BIOL 302 week 2.23-2.25
BIOL 302 week 2.23-2.25 BIOL 302
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This 7 page Class Notes was uploaded by Michaela Sanner on Friday February 26, 2016. The Class Notes belongs to BIOL 302 at University of South Carolina taught by Erin Connolly in Spring 2016. Since its upload, it has received 34 views. For similar materials see Cell and Molecular Biology in Biology at University of South Carolina.
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Date Created: 02/26/16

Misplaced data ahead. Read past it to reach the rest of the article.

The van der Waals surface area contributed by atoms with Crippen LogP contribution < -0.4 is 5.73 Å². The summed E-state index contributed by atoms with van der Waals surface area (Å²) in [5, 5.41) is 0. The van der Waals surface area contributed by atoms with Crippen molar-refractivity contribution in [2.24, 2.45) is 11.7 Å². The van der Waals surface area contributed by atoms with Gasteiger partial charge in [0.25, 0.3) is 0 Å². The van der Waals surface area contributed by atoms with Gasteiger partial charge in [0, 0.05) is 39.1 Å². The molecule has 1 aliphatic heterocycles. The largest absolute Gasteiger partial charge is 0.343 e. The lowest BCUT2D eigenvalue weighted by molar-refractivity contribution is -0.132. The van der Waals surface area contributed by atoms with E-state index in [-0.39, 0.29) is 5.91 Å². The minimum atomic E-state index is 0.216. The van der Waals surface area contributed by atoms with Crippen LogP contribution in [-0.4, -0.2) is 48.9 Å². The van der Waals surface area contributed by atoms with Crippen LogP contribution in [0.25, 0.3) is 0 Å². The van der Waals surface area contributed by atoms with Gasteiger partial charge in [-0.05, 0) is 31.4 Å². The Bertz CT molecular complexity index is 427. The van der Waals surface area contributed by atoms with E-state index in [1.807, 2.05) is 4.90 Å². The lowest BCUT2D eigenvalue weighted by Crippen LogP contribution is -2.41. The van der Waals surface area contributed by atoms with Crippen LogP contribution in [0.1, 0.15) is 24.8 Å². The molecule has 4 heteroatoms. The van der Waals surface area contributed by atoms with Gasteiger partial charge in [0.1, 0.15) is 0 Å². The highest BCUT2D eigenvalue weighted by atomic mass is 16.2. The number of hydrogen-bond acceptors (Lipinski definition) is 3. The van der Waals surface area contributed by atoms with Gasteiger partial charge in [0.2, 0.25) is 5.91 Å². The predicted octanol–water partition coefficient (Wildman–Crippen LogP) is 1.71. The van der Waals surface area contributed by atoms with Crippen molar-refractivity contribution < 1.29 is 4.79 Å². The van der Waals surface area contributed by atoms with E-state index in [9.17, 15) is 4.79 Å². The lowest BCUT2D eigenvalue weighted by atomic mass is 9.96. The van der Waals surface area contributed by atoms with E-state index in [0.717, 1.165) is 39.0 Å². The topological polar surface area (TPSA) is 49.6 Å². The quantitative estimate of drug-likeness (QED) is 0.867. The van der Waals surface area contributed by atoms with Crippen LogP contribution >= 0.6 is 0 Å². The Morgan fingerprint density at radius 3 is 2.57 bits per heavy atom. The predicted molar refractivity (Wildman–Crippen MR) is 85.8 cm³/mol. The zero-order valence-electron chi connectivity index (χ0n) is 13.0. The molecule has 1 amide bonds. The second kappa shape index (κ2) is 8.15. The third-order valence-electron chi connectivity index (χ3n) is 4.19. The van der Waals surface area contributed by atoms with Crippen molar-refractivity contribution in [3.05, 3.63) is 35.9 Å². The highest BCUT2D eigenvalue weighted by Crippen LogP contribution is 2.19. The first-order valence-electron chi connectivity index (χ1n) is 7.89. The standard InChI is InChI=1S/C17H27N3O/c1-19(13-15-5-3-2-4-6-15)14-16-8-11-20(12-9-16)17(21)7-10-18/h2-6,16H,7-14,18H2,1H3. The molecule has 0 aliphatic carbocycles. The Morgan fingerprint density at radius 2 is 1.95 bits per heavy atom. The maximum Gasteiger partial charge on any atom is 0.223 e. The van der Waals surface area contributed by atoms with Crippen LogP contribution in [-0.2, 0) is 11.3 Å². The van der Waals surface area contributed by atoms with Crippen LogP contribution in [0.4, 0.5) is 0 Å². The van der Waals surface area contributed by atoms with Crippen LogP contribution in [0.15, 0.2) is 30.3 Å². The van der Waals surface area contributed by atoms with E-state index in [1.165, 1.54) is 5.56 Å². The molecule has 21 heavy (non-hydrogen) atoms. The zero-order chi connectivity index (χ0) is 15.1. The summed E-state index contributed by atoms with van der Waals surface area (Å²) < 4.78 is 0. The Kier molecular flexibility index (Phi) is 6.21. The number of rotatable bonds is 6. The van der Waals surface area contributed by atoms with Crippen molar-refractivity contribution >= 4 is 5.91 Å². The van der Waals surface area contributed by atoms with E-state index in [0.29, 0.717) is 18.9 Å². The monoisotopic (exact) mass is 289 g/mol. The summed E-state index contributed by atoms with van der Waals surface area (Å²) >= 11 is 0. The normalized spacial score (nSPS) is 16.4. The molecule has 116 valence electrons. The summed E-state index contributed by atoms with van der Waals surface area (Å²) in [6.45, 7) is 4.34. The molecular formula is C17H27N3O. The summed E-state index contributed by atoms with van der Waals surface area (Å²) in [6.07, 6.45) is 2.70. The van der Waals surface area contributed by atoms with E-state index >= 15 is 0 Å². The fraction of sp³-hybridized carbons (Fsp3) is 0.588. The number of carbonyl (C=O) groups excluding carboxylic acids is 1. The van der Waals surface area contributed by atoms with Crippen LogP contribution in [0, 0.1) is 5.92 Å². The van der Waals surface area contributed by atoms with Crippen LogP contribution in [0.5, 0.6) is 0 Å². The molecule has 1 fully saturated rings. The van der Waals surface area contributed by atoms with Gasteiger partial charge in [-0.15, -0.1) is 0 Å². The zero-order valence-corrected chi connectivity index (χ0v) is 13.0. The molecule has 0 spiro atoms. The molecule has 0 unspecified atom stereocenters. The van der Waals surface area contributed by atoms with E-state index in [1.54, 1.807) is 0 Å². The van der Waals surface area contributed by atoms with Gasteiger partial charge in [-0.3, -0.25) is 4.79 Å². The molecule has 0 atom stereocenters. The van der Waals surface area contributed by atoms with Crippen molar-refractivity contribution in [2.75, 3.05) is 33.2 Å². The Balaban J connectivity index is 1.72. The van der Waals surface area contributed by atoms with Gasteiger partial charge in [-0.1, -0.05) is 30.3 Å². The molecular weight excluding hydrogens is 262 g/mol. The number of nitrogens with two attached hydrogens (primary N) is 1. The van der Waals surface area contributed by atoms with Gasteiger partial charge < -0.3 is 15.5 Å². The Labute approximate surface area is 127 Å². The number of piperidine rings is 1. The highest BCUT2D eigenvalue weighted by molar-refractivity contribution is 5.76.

2/23/16 5) TF II H phosphorylates RNA Polymerase II TF II H has protein kinase phosphorylation of RNA Polymerase II causes a change in shape (30) > RNA Polymerase II is released from complex and transcription begins phosphorylation occurs at CTD ( Cterminal domain) CTD long tail/extension that extends from the body of RNA polymerase II 6) General transcription factors are released from the DNA and can be recycled mRNA Processing in Eukaryotes* mRNA processing mRNA> modified chemically>then ready for translation Eukaryotes: DNA in nucleus transcription occurs in nucleus translation in cytosol on ribosomes transcription & translation are separated in space and time mRNA processing helps to link transcription and translation Prokaryotes: no nucleus; single compartment transcription & translation occur in same compartment translation can begin before transcription of a RNA is complete **2 processes are linked Eukaryotic cells: Transcription (nucleus) > primary transcript(nucleus)> mRNA processing(nucleus)> mature transcript(nucleus)> export of mature transcript from nucleus to cytosol (occurs via nuclear pores) > translation (cytosol on ribosomes) mRNA processing 3 steps occur to primary transcript (only in eukaryotes occur in nucleus; only mRNAs so RNA Polymerase II transcripts) 1) mRNA capping 2) polyadenylation 3) splicing result in mature transcript RNA Capping: modification of the 5' end of transcript; 5' end is "capped" by the addition of a special nucleotide (7methyl guanosine) cell adds this cap before transcription is complete **Transcription and RNA Processing are coupled processes phosphorylation of CTD of RNA polymerase II enables RNA Processing RNA processing enzymes bind to phosphorylated CTD of RNA Polymerase II Polyadenylation: modification to the 3' end of the transcript; 3' is trimmed (at particular sequence) add series of adenine ribonucleotides at 3' end of transcript series of adenines at 3' end is "poly A tail" only found on eukaryotic mRNAs generally between ~150250 nucleotides long Functions of mRNA modifications** stabilize the mRNAs aid in export from nucleus used by translation machinery to indicate that a transcript is complete and intact Splicing: eukaryotic genes are often interrupted by noncoding sequences Interona region of a eukaryotic gene that does not** code for protein, but that is part of the primary transcript **interons are excised from RNA by splicing to generate mature transcript Exons segments of eukaryotic genes that are part of both the primary and mature transcript and do* code for proteins How does the cell know which parts to splice out/remove? **special sequences in mRNA recognized by enzymes that perform splicing** Interon coding: R=A or G Y=C or U N=A, G, C, or U (nonspecific position) Splicing Requirements** 3 special sequences in mRNA enzymes that recognize the special sequences (enzyme complexed called snRNPs "snurps") snRNPs small nuclear ribonucleoprotein particles are splicing enzymes form the core of spliceosome spliceosome large assembly of RNA and protein that performs RNA splicing Splicing mechanismSimplified 1) branch point A in interon attacks the 5' splicing site/junction and cuts the sugar phosphate backbone at the junction 2) 5' end of interon is covalently linked to the 2'OH of the ribose of the branch point A (formation of a lariat) 3) the free 3'OH of the 1st exon then reacts with the beginning of 2nd exon, joining the 2 Exons together, and releasing the interon Benefits of Splicing* alternative splicing ~60% human genes are spliced production of different proteins from the same RNA transcript by splicing it in different ways **allows eukaryotic organisms to increase the coding potential of their genomes** 2/25/16 mRNA Export from nucleus to cytosol: mRNAs leave nucleus via nuclear pore complex requires proteins: poly A binding protein cap binding protein } recognize chemical modifications (Poly A, cap, exon) exon junction complex nuclear transport receptor mRNA turnover / RNA degradation > RNA stability mRNAs are degraded at different rates ~10min>~12 hours stability is controlled by signals (sequences within RNA) within the RNA itself often UTRs are important for stability of transcript UTRUntranslated region Translation: decoding the information in mRNA to produce polymers constructed of amino acids mRNA> protein 4 nucleotide (RNA 4 letter alphabet) 20 amino acids (proteins 20 letter alphabet) an mRNA is decoded in sets of 3 nucleotides (codon) governed by genetic code : sets of rules that speciify correspondence between nucleotide triplets (codon) and amino acids in proteins 64 combinations of triplets not equal to 20 amino acids **genetic code is redundant** meaning can be more than one codon per amino acid codonsequence of nucleotides in a DNA or RNA that represents the instructions for incorporation of a particular amino acid into a polypeptide chain amino acids are coded by between 1 and 6 different codons there are 3 STOP codons (causes gene termination) (code for no amino acid) > 61 codons that code for amino acids one start codonAUG>methionine triplets that code for the same amino acid tend to have the same nucleotides @ position 1 and 2 and tend to differ at position 3 Ex: Glycine 1 2 3 G G A G G C G G G G G U G G N"wobble" @ 3rd position Reading Frame: one of 3 possible ways/methods to "read" a nucleotide sequence in RNA as sets of nonoverlapping triplets RNA 5' AUG. CCG. UUU. GCU. AUA. AAA. CUG. 3' Met Pro Phe Ala Ile Lys Leu first reading frame Cys Arg Leu Glu Stop second reading frame (decode starting at 2nd nt.) Ala Val Cys Tur Lys Thr third reading frame(start @ 3rd nt.) What is required for translation?** mRNA 2 types of adaptor molecules 1) tRNAs 2) amino acyl tRNA synthetases tRNAs adaptors that recognize both the RNA triplet in the mRNA and the correct corresponding amino acid ~80 nucleotides long fold up into 3D structures called "clover leaf" anticodon loop basepairs with a complementary codon in mRNA 3' end of tRNA covalent attachment of amino acid 61 codons not equal to 20 amino acids some tRNAs can basepair with more than 1 codon in RNA some tRNAs can tolerate a mismatch at the 3rd position # of tRNAs dependent on species Amino acyl tRNA synthetases enzymes that recognize and attach the correct amino acid to a given tRNA tRNAs minus amino acid "uncharged" tRNAs tRNAs plus amino acid "charged" tRNAs Translation mRNA tRNA + amino acyl tRNA synthetases ribosomes large protein + RNA complexes decodes mRNA and synthesizes protein Ribosomes have 2 subunits ( higher order) large subunit 49 proteins and 3 RNAs (rRNAs) small subunit 33 proteins and 1 RNA (rRNA) Total: 82 protein and 4 RNA (rRNAs) Ribosomes function: small subunit matches tRNAs to codons in a mRNA large subunit catalyze formation of peptide bonds Ribosome Binding Site 1) mRNA binding sitesmall subunit 2) A site amino acyl tRNA "charged" tRNAs enter ribosome 3) P Site peptidge tRNA peptide bonds made 4) E site exit "uncharged" tRNAs exit complex here 24 are tRNA binding sites: only 2 tRNA binding sites may be occupied at one time Translation 3 Stages 1) Initiation not covered ** 2) Elongation 3) Termination not covered Steps of translation elongation start with a chain of 3 amino acids >addition of amino acid #4 to pre existing chain 1) amino acyl tRNA binds in A site (carrying amino acid #4) 2) 3) 4)